I am surely reminded, as I am every January, that having a bigger than average body is the scariest most horrifying thing in the world. Having a bigger than average ass is an almost unspeakable abomination. I am reminded of this every time I turn on the TV, walk into the grocery store, have a conversation... Folks will do anything to fend off fat cell growth - employing all manner of unnatural devices behaviors and eating plans to do so. Do whatever it takes or you might get fat! And then what? Shudder to think. On second thought, don't even think. Just buy this this and this, join this this and this don't eat (or drink) this this or this while eating (or drinking) plenty of this this and this. Ka-ching! While this goes on all year, of course, there's a big surge in January to further motivate the resolution warriors.
People who go to the gym regularly - a group I used to be part of and hope to be part of again within the next couple of months - look at these resolution warriors as a scourge at worst and a joke at best. I remember the year I was pregnant with Olivia. I continued going to the gym after the pregnancy was confirmed, but very shortly after that the pregnancy was deemed high risk and my activities were limited. Doctors orders were to stay away from the gym and any other remotely vigorous activity until 6 weeks after the baby was born. No big - a pregnant me was a compliant me, for sure. It was less restrictions than I'd faced with Lea's pregnancy (which had me spending 3 months or so lying on my left side with next to NO activity...) No big - except that Liv was born November 25, making 6 weeks post-partum just a week into January. I really sweated this - I even considered putting off starting back a few extra weeks, lest I be mistaken for a resolution warrior. (I ended up going back the first day I was allowed. Figured everyone who knew me at the gym knew when the baby was born and knew my plans were to return as soon as I was allowed. I decided I didn't care about what anyone who didn't know me might think. But I really did put quite a bit of thought into it...)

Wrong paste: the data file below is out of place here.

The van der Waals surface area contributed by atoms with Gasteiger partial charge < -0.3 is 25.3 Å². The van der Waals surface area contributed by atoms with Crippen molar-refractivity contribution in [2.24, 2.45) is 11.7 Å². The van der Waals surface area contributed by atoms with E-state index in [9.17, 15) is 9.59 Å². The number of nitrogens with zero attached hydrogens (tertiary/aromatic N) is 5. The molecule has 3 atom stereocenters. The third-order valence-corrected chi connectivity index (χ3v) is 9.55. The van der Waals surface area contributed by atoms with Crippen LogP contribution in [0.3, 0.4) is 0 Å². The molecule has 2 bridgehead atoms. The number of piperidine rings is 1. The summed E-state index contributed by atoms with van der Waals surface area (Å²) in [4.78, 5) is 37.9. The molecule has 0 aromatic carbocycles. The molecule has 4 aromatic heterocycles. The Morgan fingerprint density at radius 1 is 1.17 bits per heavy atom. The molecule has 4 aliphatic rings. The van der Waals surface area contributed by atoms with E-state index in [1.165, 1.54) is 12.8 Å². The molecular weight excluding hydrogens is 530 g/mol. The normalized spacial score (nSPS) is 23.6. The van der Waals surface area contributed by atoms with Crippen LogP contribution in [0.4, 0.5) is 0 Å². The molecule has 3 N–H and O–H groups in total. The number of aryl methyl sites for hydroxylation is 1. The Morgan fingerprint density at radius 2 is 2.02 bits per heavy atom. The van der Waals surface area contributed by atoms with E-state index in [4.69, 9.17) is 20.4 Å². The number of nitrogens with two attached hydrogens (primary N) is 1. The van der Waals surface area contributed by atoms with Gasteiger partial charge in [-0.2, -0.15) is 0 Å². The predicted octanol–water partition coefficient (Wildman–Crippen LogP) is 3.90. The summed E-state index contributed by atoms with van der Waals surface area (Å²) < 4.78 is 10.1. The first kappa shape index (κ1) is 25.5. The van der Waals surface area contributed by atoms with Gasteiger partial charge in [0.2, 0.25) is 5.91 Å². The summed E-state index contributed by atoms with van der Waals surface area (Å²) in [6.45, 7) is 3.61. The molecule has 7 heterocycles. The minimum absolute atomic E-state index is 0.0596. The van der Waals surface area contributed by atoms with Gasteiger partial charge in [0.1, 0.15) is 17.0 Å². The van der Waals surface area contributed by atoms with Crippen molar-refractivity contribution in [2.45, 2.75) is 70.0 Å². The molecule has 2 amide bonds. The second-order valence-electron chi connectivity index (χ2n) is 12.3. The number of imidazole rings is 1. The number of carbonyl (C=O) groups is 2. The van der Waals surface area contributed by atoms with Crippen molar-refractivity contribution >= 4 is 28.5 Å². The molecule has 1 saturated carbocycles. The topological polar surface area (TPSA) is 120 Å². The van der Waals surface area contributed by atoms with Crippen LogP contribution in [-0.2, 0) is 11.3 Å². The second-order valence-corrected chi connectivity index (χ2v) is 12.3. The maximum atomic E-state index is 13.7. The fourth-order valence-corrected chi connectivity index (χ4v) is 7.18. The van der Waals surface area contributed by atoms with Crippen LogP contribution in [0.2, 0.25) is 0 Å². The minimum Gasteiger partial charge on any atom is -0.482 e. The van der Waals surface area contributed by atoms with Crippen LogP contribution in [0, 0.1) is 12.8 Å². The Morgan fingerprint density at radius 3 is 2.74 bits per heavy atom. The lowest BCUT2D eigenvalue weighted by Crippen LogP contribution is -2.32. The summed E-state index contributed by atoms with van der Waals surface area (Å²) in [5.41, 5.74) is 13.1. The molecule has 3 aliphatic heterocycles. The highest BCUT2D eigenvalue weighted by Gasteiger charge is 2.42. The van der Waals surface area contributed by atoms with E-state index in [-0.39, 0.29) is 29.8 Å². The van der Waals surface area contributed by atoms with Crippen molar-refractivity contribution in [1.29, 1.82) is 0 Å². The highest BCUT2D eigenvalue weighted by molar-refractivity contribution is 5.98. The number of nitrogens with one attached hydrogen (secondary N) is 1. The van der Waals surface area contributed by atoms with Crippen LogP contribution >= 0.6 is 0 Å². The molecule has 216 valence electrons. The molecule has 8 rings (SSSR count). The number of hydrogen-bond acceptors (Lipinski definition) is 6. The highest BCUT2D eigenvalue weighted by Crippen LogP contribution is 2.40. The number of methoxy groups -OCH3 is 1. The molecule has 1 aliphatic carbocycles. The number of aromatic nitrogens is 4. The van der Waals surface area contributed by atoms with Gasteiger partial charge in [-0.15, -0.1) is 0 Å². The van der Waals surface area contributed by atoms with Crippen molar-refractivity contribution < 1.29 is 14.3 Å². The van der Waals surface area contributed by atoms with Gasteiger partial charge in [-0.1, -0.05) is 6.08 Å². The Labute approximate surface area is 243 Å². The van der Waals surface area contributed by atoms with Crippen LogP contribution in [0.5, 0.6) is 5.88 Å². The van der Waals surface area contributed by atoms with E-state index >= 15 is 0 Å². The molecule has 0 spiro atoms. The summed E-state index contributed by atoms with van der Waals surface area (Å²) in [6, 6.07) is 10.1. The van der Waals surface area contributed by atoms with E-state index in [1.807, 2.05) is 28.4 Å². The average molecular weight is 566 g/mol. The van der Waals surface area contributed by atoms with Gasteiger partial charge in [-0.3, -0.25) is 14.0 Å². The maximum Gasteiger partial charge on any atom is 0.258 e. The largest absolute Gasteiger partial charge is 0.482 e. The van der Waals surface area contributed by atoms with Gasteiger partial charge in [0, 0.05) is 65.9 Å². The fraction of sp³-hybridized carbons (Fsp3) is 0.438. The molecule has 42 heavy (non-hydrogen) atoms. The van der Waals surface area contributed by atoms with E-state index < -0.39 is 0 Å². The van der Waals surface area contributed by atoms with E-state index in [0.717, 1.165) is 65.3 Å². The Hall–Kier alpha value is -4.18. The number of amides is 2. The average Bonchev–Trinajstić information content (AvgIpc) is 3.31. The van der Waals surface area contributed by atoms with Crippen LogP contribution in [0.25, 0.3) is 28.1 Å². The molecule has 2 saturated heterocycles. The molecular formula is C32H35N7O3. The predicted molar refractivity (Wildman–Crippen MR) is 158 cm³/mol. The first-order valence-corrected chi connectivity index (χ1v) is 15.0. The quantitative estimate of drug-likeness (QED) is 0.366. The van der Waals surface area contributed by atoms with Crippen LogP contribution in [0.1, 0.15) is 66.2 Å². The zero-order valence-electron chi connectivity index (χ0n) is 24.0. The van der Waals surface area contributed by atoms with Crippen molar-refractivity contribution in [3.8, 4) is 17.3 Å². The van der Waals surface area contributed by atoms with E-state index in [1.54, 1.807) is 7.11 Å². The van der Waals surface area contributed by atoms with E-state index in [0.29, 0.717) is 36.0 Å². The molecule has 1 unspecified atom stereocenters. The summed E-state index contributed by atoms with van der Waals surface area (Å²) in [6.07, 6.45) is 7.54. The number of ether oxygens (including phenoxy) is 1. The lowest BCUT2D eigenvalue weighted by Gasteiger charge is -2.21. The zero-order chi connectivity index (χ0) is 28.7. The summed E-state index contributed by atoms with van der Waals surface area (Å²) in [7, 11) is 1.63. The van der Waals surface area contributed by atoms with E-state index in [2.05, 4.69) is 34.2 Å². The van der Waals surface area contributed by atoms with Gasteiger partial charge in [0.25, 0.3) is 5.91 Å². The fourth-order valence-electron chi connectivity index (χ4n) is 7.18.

But back to the scary part.
Last week over at Shapely Prose a lively discussion emerged on a similar topic. When it was mentioned that this was scary scary stuff for most women, a lot of folks - bigger folks, like me - started chiming in about how awesome we must be because we face that fear head on every day and still manage to continue existing. I told Tom that since I was able to face the two-headed beast of fat and aging in the mirror without perishing I must be some kind of superhero. I live with what you fear daily and survive! Yay me!
Except that's not honest. I guess I don't fear it any more. Guess I've got that part conquered. But I don't exactly live with it in peaceful harmony. I, too, give it - the two-headed beast - more power than it deserves.
The other day a dear friend confessed that she'd always been jealous of me. This really threw me for a loop. I couldn't begin to imagine what would make her feel that way (and she wasn't divulging). I am entirely unenviable. I really couldn't figure it out.
Then I put some thought into it. I really do have it very good. I have caught a lot of breaks and been afforded quite a few opportunities that not everyone has. I'm educated, well-traveled and happily married. I have a home (humble as it is) and enough money (no extra, so I find time to whine about that, but always enough). My family is relatively happy and healthy. Damn! That is some enviable stuff, for sure! But I convinced myself that I am unenviable because I am fat and my once exciting life has become mundane. Good heavens! All of those wonderful things negated so easily! Wow! That two-headed beast is powerful indeed!
It shouldn't be so scary. We're all different sizes and shapes and ages. It would be terribly dull if we weren't. Easier to look at, by societal standards, perhaps, but dull all the same.
When I do go back to the gym in a couple months, I know what I'll be. I'll be that person you look at who gives you just that little extra push. "Damn, if I don't keep running/stepping/pedaling/lifting I might end up like that." Instant power surge. You're welcome, I guess. No one sets out to be a cautionary tale. But if that's my role, I suppose I'll take it.
The last time I ever ran, I was entered in a small 5K. I was in pretty good shape at the time - I'd been working out/training pretty heavily and my strength and endurance were probably the best they've ever been. But I was still fat. Because that's how I am. Anyway. I started running and there were two girls behind me. One said to the other, "Ohmygod - how's THAT for motivation to keep doing this?" Then they giggled. Now let's think about that for a moment. I was probably both twice their size AND twice their age, yet they were looking at my caboose in a race. How is it that I'm still the punch line in this joke? Yet I somehow was. I made it through that race, but never entered another. Know your place. I kept going to the gym though. And I kept being fat.
So I've got to tame that two-headed beast - somehow strip it of its power - because it isn't going away. Power to those of you who continue to try to fend it off. Because I guess you're kind of right. It IS scary.